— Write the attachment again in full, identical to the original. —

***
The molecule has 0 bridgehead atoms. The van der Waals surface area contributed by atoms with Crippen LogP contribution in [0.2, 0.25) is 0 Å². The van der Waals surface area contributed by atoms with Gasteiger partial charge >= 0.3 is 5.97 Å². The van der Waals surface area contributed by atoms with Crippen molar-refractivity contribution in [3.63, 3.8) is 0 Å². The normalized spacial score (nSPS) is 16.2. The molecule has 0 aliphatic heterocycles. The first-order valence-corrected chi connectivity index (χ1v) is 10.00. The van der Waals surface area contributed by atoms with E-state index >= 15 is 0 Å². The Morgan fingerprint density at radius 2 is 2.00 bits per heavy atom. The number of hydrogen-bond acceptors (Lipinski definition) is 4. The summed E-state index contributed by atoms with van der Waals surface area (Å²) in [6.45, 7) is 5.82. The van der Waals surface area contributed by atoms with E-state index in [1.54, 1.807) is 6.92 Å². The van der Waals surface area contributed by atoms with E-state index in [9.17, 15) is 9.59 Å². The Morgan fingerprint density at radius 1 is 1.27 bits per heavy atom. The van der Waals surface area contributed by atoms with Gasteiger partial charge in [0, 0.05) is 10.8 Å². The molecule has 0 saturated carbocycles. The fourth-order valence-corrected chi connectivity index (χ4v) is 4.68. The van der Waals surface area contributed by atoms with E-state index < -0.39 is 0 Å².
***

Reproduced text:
The molecule has 0 bridgehead atoms. The van der Waals surface area contributed by atoms with Crippen LogP contribution in [0.2, 0.25) is 0 Å². The van der Waals surface area contributed by atoms with Gasteiger partial charge >= 0.3 is 5.97 Å². The van der Waals surface area contributed by atoms with Crippen molar-refractivity contribution in [3.63, 3.8) is 0 Å². The normalized spacial score (nSPS) is 16.2. The molecule has 0 aliphatic heterocycles. The first-order valence-corrected chi connectivity index (χ1v) is 10.00. The van der Waals surface area contributed by atoms with E-state index >= 15 is 0 Å². The Morgan fingerprint density at radius 2 is 2.00 bits per heavy atom. The number of hydrogen-bond acceptors (Lipinski definition) is 4. The summed E-state index contributed by atoms with van der Waals surface area (Å²) in [6.45, 7) is 5.82. The van der Waals surface area contributed by atoms with E-state index in [1.54, 1.807) is 6.92 Å². The van der Waals surface area contributed by atoms with E-state index in [9.17, 15) is 9.59 Å². The Morgan fingerprint density at radius 1 is 1.27 bits per heavy atom. The van der Waals surface area contributed by atoms with Gasteiger partial charge in [0, 0.05) is 10.8 Å². The molecule has 0 saturated carbocycles. The fourth-order valence-corrected chi connectivity index (χ4v) is 4.68. The van der Waals surface area contributed by atoms with E-state index < -0.39 is 0 Å².